Entomology and music aren’t exactly natural bedfellows. For Lisa Schonberg, a drummer and insect enthusiast, that was a problem. Either her research projects were being interrupted by her commitment to bands like Explode Into Colors, or her ecology jobs were leaving her feeling creatively stifled. In 2013, she finally decided to combine the two: On a grant from Portland’s Regional Arts & Culture Council, she and artist Aidan Koch spent a month in Hawaii studying the islands’ native and increasingly rare Hylaeus bees for an illustrated book and a set of compositions for her Secret Drum Band directly inspired by the habitats she visited.


asked her to describe how that translates musically. 

"Sometimes it's actually direct samples of soundscapes. There's this one place we stayed at, where there were these Coqui frogs that are native to Puerto Rico who've become established in this one part of the Big Island, and they're all you hear at night. It's crazy. It's kind of beautiful but kind of intense at the same time. So I recorded that, and one of the pieces draws on that a lot. It features samples from that, but I also sat there and thought about how I could interpret it rhythmically. Another specific example, we were at this other site that is a really good habitat for the bees, and there were these cicadas calling at night, and the way their calls came in and out and stacked on each other, the patterns inspired a piece where [the calls] were represented by four different people on snare drums with rolls.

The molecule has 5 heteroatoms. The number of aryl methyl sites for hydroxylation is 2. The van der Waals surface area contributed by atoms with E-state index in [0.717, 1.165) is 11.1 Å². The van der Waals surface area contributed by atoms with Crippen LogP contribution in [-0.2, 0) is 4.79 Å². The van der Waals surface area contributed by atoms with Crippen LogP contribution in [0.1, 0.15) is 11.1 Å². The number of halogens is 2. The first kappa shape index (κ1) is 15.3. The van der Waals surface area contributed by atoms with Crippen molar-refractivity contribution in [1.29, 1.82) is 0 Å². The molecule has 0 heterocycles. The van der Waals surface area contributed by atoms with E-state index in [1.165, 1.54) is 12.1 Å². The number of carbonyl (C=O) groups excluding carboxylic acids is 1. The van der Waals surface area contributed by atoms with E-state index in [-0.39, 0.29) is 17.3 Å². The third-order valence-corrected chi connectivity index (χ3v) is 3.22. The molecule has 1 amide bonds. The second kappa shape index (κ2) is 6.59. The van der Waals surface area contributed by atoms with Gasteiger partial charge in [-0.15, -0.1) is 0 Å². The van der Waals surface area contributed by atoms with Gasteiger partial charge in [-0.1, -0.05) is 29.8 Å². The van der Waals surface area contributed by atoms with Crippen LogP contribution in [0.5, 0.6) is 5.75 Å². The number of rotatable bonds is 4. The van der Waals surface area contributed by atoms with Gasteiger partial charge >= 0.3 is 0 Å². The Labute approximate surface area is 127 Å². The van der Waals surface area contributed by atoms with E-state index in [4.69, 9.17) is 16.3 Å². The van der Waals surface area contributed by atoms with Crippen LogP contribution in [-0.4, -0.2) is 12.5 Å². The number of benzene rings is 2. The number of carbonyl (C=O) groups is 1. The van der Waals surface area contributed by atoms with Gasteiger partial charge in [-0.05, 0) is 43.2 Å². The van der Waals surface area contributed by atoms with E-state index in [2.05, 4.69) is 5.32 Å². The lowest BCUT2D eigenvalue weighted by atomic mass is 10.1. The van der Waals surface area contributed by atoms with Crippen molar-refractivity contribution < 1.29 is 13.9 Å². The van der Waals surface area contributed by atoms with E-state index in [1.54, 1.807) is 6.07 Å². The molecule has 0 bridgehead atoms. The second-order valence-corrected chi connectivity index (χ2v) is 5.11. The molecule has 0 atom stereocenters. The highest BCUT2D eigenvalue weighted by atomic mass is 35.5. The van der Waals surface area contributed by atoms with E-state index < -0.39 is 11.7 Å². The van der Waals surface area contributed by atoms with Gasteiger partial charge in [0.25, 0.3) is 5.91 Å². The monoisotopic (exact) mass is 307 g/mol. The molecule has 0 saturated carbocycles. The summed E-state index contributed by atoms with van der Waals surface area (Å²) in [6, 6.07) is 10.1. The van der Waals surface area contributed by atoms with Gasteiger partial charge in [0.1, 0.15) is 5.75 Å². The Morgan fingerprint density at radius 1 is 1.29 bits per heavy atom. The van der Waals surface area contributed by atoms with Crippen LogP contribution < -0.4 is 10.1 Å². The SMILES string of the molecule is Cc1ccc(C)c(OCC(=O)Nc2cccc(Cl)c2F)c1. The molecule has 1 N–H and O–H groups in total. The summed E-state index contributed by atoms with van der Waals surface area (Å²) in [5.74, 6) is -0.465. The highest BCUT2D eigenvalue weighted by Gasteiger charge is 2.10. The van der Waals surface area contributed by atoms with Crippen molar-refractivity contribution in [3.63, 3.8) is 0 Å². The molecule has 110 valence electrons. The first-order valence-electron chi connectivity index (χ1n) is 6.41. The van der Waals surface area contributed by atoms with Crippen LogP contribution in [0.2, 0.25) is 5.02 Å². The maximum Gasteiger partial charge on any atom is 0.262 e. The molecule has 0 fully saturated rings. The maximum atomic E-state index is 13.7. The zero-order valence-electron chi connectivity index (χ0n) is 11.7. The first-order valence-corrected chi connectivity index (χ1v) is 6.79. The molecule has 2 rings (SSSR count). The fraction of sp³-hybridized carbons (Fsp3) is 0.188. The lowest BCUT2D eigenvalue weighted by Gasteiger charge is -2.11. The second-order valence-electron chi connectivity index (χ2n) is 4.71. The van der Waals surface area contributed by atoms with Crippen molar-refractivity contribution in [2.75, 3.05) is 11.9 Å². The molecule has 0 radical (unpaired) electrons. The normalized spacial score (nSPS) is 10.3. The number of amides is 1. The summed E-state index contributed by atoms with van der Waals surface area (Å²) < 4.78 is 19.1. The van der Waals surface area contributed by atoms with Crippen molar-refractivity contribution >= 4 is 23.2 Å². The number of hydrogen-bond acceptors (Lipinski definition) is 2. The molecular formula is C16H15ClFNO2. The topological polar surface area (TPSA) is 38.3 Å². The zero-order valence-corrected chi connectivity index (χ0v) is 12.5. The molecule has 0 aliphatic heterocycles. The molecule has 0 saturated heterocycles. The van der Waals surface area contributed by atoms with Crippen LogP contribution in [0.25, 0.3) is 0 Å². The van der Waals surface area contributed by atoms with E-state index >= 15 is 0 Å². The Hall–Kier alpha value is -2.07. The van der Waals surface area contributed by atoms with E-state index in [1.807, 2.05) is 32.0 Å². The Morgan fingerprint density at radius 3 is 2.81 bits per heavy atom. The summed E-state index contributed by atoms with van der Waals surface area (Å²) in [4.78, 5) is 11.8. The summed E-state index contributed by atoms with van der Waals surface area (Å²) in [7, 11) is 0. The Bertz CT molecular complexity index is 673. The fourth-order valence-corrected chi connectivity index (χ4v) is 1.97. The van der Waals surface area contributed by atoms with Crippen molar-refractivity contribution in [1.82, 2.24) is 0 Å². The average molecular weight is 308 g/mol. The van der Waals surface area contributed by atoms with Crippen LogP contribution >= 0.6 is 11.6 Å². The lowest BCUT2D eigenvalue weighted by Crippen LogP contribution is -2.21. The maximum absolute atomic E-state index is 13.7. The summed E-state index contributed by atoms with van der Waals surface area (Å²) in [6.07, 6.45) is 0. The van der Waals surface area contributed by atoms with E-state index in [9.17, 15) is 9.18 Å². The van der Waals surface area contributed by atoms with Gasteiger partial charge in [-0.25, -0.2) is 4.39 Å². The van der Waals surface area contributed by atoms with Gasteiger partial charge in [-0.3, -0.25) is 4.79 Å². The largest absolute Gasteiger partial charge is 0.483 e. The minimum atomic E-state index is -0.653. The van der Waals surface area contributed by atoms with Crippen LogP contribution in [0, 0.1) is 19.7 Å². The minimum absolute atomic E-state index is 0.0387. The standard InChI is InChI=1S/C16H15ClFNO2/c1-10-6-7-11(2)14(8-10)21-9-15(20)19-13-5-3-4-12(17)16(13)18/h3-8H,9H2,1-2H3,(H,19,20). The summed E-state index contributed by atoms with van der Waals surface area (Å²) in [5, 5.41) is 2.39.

"I'm just really interested in this idea of looking at a place and what's going on ecologically through sounds. The Coqui frogs in that one place are an introduced organism that's kind of taken over. They've replaced things that would be there, and you can tell just by listening what's going on."

SEE IT: The Hylaeus Party, featuring the Secret Drum Band, Dubais, Marisa Anderson and DJ Allan Wilson, is at Holocene, 1001 SE Morrison St., on Sunday, Jan. 12. 8:30 pm. $6. 21+.